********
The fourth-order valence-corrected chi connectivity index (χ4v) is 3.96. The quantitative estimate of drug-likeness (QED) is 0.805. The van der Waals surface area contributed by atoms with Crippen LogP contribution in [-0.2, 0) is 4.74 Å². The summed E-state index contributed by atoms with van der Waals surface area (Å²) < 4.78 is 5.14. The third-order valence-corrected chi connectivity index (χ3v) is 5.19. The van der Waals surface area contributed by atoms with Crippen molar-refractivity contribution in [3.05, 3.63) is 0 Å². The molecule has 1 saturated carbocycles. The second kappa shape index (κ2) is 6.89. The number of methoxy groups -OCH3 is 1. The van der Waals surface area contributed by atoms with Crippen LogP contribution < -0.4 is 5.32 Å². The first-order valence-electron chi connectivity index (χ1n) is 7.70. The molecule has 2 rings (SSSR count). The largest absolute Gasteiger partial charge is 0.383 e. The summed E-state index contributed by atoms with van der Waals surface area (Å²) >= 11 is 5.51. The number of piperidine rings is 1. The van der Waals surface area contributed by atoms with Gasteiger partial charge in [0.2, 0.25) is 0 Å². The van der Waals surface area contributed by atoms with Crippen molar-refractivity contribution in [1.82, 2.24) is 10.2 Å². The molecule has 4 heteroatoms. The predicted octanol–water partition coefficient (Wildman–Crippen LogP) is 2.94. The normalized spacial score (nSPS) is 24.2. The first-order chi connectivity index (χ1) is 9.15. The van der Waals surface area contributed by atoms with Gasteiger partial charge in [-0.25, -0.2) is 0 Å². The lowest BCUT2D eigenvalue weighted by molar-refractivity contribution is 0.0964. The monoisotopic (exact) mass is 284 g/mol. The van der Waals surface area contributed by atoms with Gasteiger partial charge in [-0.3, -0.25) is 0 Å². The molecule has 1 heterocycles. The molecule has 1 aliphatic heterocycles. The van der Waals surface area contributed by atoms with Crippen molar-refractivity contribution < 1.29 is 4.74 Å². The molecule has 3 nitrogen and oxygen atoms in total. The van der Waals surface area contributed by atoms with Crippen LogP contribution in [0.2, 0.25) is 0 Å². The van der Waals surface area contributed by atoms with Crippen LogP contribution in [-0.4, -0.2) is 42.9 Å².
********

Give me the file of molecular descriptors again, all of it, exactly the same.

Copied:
The fourth-order valence-corrected chi connectivity index (χ4v) is 3.96. The quantitative estimate of drug-likeness (QED) is 0.805. The van der Waals surface area contributed by atoms with Crippen LogP contribution in [-0.2, 0) is 4.74 Å². The summed E-state index contributed by atoms with van der Waals surface area (Å²) < 4.78 is 5.14. The third-order valence-corrected chi connectivity index (χ3v) is 5.19. The van der Waals surface area contributed by atoms with Crippen molar-refractivity contribution in [3.05, 3.63) is 0 Å². The molecule has 1 saturated carbocycles. The second kappa shape index (κ2) is 6.89. The number of methoxy groups -OCH3 is 1. The van der Waals surface area contributed by atoms with Crippen LogP contribution < -0.4 is 5.32 Å². The first-order valence-electron chi connectivity index (χ1n) is 7.70. The molecule has 2 rings (SSSR count). The largest absolute Gasteiger partial charge is 0.383 e. The summed E-state index contributed by atoms with van der Waals surface area (Å²) >= 11 is 5.51. The number of piperidine rings is 1. The van der Waals surface area contributed by atoms with Gasteiger partial charge in [0.2, 0.25) is 0 Å². The van der Waals surface area contributed by atoms with Crippen molar-refractivity contribution in [1.82, 2.24) is 10.2 Å². The molecule has 4 heteroatoms. The predicted octanol–water partition coefficient (Wildman–Crippen LogP) is 2.94. The normalized spacial score (nSPS) is 24.2. The first-order chi connectivity index (χ1) is 9.15. The van der Waals surface area contributed by atoms with Gasteiger partial charge in [-0.25, -0.2) is 0 Å². The lowest BCUT2D eigenvalue weighted by molar-refractivity contribution is 0.0964. The monoisotopic (exact) mass is 284 g/mol. The van der Waals surface area contributed by atoms with Gasteiger partial charge in [-0.3, -0.25) is 0 Å². The molecule has 1 heterocycles. The molecule has 1 aliphatic heterocycles. The van der Waals surface area contributed by atoms with Crippen molar-refractivity contribution < 1.29 is 4.74 Å². The molecule has 3 nitrogen and oxygen atoms in total. The van der Waals surface area contributed by atoms with Crippen LogP contribution in [0.2, 0.25) is 0 Å². The van der Waals surface area contributed by atoms with Crippen LogP contribution in [-0.4, -0.2) is 42.9 Å².